Mumbai’s Sassoon Dock Has Been Transformed Into A Gorgeous Art Canvas
An installation made out of recycled ocean debris, a fisherman’s net and chai presented together as symbols of memory and smell, larger-than-life murals that inspire peace and harmony are just a few of the gripping works that can be found at the St+Art Mumbai festival which begins tomorrow and goes on till December 30th. An initiative by St+Art India foundation, this ‘massive urban art intervention’, as it is called, has been planned across the city with participation from both Indian and international artists. Among the areas that are being turned into colourful and interactive canvases are Sassoon Dock, Churchgate station, Dharavi, Western railways and Jindal Mansion. The city walls are being brought to life by a mix of new and famous artists and for the next 10 days, we’ll be catching up with some of them to learn about the stories behind the big picture.
First up are Yok and Sheryo — The former, an Australian-born artist who grew up on Ren and Stimpy cartoons and the latter, a Brooklyn-based Singaporean visual artist who references pulp illustrations, skateboard graphics and an unabashed affinity for kitsch through her murals.
What piqued your interest in street art?
Yok: I discovered a penchant for public art in the late 90s during my European travels when I visited Barcelona and saw all the great artworks in the city. It inspired me to make my own contributions to the street.
Sheryo: I was pretty clueless about the street art scene in Singapore and was introduced to it by a bunch of skater boys who asked me if I would like to accompany them on a painting escapade. My first work was quite rudimentary so let’s not go there.
What do you wish to convey through your art?
Yok: The flavour of the neighbourhoods that I paint them in.
Sheryo: To make people smile and enjoy the work we put out there.
What is the idea behind your work for St+Art Mumbai festival?
Yok and Sheryo: Titled Varuna Vessel, our work at the Sassoon Dock Art Project pays homage to fishermen from the Koli tribe and celebrates the bond between their life and the vessel (boat) that is their livelihood. The murals are inspired by our travels around South East Asia as well as Singapore, which is my hometown, and from our time spent in India. Since Singapore also houses a fishing village similar to the one at Sassoon Dock, we wanted to include a Singaporean element in the piece and draw parallels between the two fishing villages.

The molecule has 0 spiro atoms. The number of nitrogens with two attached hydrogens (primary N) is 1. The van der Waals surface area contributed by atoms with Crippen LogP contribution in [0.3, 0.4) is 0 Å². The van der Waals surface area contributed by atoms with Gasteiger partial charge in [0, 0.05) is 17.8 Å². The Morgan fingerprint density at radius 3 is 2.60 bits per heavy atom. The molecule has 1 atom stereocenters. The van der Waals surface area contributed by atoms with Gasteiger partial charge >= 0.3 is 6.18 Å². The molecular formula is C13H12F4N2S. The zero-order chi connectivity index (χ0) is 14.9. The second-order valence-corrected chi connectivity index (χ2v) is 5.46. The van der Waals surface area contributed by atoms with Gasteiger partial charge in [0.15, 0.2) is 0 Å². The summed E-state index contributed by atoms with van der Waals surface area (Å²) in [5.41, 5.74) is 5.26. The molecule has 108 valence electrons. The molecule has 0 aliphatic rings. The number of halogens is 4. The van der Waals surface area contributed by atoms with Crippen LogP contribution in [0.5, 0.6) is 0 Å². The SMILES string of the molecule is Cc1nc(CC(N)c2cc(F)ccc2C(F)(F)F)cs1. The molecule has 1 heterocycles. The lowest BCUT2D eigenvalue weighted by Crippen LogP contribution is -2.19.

Tell us about the rendering process
Yok: We spent a good amount of time in the ideation stage, right from developing the sketches to gathering relevant information and procuring stories of fishermen along with sifting through the rich culture of Mumbai which we then infused into our visuals. We were chuffed to be able to use a real boat to form the base of the vessel for our installation.
Sheryo: We are partial to site-specific work so we always visit a city earlier to get a feel of the space and its people. We arm ourselves with some coffee and a few sketches that go on to become the artwork.
What has your experience been like?
Yok: Meeting the locals at Sassoon Dock has been really inspiring. It’s great that so many wonderful people have helped out during the duration of our stay.
Sheryo: We’ve met some incredible people in the last few months, right from the team at St+Art India Foundation to the bartender at the Dive bar near Sassoon Dock. Ravi, a resident of the dock, who helped us find a boat for our installation has a special place in our hearts.
Whose work inspires you?
Sheryo: Yok, every day.
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- Simin Patel And Hashim Badani Walk Us Through Mumbai’s Often-Overlooked Spaces
- Along With Bollywood Actors, India Quietly Sent A New Breed Of Celebrity To Cannes
- Bittu Sahgal On Restoring The Balance Between Man And Nature
- Urban Planner Aishwarya Tipnis Is Restoring India’s Heritage Architectural Structures
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